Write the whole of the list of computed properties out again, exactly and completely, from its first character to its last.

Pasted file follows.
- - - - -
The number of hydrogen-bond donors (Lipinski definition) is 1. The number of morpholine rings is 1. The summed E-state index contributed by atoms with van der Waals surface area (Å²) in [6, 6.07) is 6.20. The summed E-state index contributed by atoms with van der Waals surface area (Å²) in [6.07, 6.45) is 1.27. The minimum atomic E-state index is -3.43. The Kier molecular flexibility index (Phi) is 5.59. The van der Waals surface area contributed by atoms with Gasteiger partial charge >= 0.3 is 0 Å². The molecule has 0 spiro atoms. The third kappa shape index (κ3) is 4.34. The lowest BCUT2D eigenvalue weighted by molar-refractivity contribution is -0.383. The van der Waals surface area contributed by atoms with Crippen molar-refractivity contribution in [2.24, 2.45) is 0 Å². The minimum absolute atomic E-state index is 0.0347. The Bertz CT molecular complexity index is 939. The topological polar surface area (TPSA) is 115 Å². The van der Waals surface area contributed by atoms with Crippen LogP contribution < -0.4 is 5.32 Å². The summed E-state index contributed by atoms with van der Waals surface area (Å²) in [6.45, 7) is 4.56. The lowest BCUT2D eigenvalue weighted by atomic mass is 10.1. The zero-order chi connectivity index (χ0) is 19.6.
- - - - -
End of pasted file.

The number of hydrogen-bond donors (Lipinski definition) is 1. The number of morpholine rings is 1. The summed E-state index contributed by atoms with van der Waals surface area (Å²) in [6, 6.07) is 6.20. The summed E-state index contributed by atoms with van der Waals surface area (Å²) in [6.07, 6.45) is 1.27. The minimum atomic E-state index is -3.43. The Kier molecular flexibility index (Phi) is 5.59. The van der Waals surface area contributed by atoms with Gasteiger partial charge >= 0.3 is 0 Å². The molecule has 0 spiro atoms. The third kappa shape index (κ3) is 4.34. The lowest BCUT2D eigenvalue weighted by molar-refractivity contribution is -0.383. The van der Waals surface area contributed by atoms with Crippen molar-refractivity contribution in [2.24, 2.45) is 0 Å². The minimum absolute atomic E-state index is 0.0347. The Bertz CT molecular complexity index is 939. The topological polar surface area (TPSA) is 115 Å². The van der Waals surface area contributed by atoms with Crippen LogP contribution < -0.4 is 5.32 Å². The summed E-state index contributed by atoms with van der Waals surface area (Å²) in [6.45, 7) is 4.56. The lowest BCUT2D eigenvalue weighted by atomic mass is 10.1. The zero-order chi connectivity index (χ0) is 19.6.